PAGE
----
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All six parts of the BBC series which uses state-of-the-art computer graphics to investigate the mysteries of the Universe. 'Star Stuff' explores the question of the origin of human life. 'Staying Alive' looks at comets and asteriods. 'Black Holes' examines what happens when stars die. 'Are We Alone?' weighs the possibilities regarding life elsewhere in the universe. 'New Worlds' wonders what will happen when we begin colonizing other planets. And 'Boldly Go' considers future developments in space travel technology. Presented by Sam Neill.
Space is an ambitious six-part series from the BBC that follows their runaway successes Walking with Dinosaurs and The Planets into the realm of lavish computer animation. In a stroke of inspired casting Jurassic Park's Sam Neill (no stranger to acting alongside CGI effects) is our earthbound anchor, and he takes the viewer on journeys across the universe in each half-hour segment, thanks to some nifty special effects. Much like Carl Sagan's pioneering Cosmos from 1980, Space delves into the mysteries of how stars and planets were created; but unlike Sagan's visionary and optimistic view of cosmic wonders, Space is astronomy for the Age of Anxiety, revealing with terrifying clarity and in graphic detail how fortunate we are to exist at all, and how it could all end at any moment as a result of space-bound monsters such as rogue comets and asteroids that might crash into our planet; or, the worst horror of the universe, wandering black holes that could tear our sun apart. Even if we survive these implacable cosmic forces bent on our destruction, viewers will not be reassured to be told that the sun is doomed anyway, and its inevitable death will swallow our planet whole (but not before burning it to a crisp first). Finally, the series finds cause for faint optimism with Star Trek-style speculations on the development of Ion-drive and solar-powered spaceships, terraforming new worlds and wormhole technology that might, just might, allow humanity to escape from a doomed Earth and seek refuge somewhere else in the galaxy. This visually beautiful, lucidly presented series sheds light on both the secrets of the universe and, implicitly, the anxious state of our new millennial society: Space is a compelling combination of popular astronomy and really, really scary cosmology. The handsomely illustrated companion book is by astronomer John Gribbin. --Mark WalkerSee all Product description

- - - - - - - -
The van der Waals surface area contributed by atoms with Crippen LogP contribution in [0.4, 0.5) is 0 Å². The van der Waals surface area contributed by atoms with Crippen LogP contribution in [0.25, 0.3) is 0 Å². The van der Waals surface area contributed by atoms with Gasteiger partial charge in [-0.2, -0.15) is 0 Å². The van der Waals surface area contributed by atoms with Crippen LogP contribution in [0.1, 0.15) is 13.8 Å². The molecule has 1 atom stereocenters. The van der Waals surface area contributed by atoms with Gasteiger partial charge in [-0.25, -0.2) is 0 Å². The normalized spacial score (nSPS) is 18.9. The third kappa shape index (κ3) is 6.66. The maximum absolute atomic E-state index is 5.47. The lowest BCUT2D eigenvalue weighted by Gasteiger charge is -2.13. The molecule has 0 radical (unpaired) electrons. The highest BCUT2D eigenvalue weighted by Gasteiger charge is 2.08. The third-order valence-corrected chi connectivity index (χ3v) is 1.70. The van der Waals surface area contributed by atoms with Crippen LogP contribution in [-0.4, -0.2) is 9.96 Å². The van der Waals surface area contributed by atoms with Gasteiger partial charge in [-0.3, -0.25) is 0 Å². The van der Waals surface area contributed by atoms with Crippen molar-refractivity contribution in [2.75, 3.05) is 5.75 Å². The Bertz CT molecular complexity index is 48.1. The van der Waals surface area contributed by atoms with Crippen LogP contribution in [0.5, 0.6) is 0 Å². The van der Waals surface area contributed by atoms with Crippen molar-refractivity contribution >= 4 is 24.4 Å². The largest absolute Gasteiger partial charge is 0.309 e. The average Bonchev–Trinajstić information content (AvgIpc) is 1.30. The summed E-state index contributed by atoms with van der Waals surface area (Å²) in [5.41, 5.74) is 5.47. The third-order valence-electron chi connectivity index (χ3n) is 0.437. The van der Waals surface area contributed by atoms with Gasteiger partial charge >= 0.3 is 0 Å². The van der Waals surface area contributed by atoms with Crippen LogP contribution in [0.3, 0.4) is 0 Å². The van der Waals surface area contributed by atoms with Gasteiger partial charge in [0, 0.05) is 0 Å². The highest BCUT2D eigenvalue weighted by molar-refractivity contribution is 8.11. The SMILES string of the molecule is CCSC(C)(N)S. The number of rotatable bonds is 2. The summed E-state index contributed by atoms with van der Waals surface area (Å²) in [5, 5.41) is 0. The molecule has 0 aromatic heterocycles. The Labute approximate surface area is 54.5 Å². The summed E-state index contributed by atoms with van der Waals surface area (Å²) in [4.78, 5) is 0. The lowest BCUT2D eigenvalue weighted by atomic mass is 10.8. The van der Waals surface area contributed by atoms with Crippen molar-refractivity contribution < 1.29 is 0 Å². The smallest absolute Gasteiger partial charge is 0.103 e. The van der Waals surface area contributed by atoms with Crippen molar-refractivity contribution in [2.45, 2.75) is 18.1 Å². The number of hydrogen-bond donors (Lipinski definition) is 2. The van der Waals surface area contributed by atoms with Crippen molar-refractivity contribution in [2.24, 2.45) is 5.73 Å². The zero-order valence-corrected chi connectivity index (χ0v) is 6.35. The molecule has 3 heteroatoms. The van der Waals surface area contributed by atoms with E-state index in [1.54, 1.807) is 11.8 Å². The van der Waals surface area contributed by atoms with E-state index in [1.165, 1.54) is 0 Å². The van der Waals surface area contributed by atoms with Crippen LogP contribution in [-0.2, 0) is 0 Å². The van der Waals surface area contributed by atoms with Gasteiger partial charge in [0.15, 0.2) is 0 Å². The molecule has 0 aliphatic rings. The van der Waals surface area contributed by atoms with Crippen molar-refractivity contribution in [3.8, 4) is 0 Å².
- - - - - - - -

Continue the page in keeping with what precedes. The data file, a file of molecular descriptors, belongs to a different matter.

Top customer reviews
The state of the art technique used surrenders itself more to science fiction than to the true spirit of search invoked by researchers. This dramatisation is further angled towards a gloomy and hopeless end to humanity. Something that is neither here nor there to the viewer, since it will probably not affect him or her in his or her lifetime.
Nevertheless, the relentless search of scientists is well portrayed, and this provides perhaps the most positive and cheerful spirit to this series.
I highly recommend it,especially over a good drink.
Judging from the reviews below one would think SPACE is either a 'love it' or 'hate it' type of product. Personally I fall into the 'love it' catergory. I own both this title and the BBC's excellent 'The Planets' title and would say definately that SPACE exceeds Planets in terms of the very clear and accurate way it uses to explain many of the topics covered by the series. The concept behind the series is clearly to educate viewers about just how amazing the universe we live in actually is, and as such it uses lots of very nice looking computer animations and visual effects to achieve this aim. The result is a very slick, entertaining and well thought out series which will educate and entertain for many veiwings (I have watched mine about 5 times so far and still enjoy it). If you enjoy learning about space and the universe then this is a must have title.
That said, this is a really interesting series, well worth buying and watching more than once.
Avoid the 'Special features' though. I had a look at them expecting more interviews with the fine line-up of scientists in the main programmes. What you actually get are some bizarre clips which look like in-jokes for the production crew. Funny for them maybe, not for anyone else. I would have given 4 stars without the 'extras'.
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